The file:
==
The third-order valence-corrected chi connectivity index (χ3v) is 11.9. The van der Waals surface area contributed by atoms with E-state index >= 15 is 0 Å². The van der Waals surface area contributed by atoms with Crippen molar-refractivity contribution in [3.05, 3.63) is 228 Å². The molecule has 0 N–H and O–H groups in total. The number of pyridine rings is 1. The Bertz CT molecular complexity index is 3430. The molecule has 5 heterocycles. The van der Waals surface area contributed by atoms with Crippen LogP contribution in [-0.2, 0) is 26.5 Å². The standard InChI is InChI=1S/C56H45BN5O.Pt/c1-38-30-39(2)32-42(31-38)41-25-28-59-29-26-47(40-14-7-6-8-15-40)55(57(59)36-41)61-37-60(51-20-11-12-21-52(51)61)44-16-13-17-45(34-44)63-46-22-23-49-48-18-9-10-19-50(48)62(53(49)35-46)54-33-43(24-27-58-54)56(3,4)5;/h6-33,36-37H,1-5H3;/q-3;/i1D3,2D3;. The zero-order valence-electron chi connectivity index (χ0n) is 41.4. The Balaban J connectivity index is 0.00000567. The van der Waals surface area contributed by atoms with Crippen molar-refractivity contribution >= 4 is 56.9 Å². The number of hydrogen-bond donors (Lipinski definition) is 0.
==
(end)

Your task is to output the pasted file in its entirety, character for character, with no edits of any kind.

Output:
The third-order valence-corrected chi connectivity index (χ3v) is 11.9. The van der Waals surface area contributed by atoms with E-state index >= 15 is 0 Å². The van der Waals surface area contributed by atoms with Crippen molar-refractivity contribution in [3.05, 3.63) is 228 Å². The molecule has 0 N–H and O–H groups in total. The number of pyridine rings is 1. The Bertz CT molecular complexity index is 3430. The molecule has 5 heterocycles. The van der Waals surface area contributed by atoms with Crippen LogP contribution in [-0.2, 0) is 26.5 Å². The standard InChI is InChI=1S/C56H45BN5O.Pt/c1-38-30-39(2)32-42(31-38)41-25-28-59-29-26-47(40-14-7-6-8-15-40)55(57(59)36-41)61-37-60(51-20-11-12-21-52(51)61)44-16-13-17-45(34-44)63-46-22-23-49-48-18-9-10-19-50(48)62(53(49)35-46)54-33-43(24-27-58-54)56(3,4)5;/h6-33,36-37H,1-5H3;/q-3;/i1D3,2D3;. The zero-order valence-electron chi connectivity index (χ0n) is 41.4. The Balaban J connectivity index is 0.00000567. The van der Waals surface area contributed by atoms with Crippen molar-refractivity contribution >= 4 is 56.9 Å². The number of hydrogen-bond donors (Lipinski definition) is 0.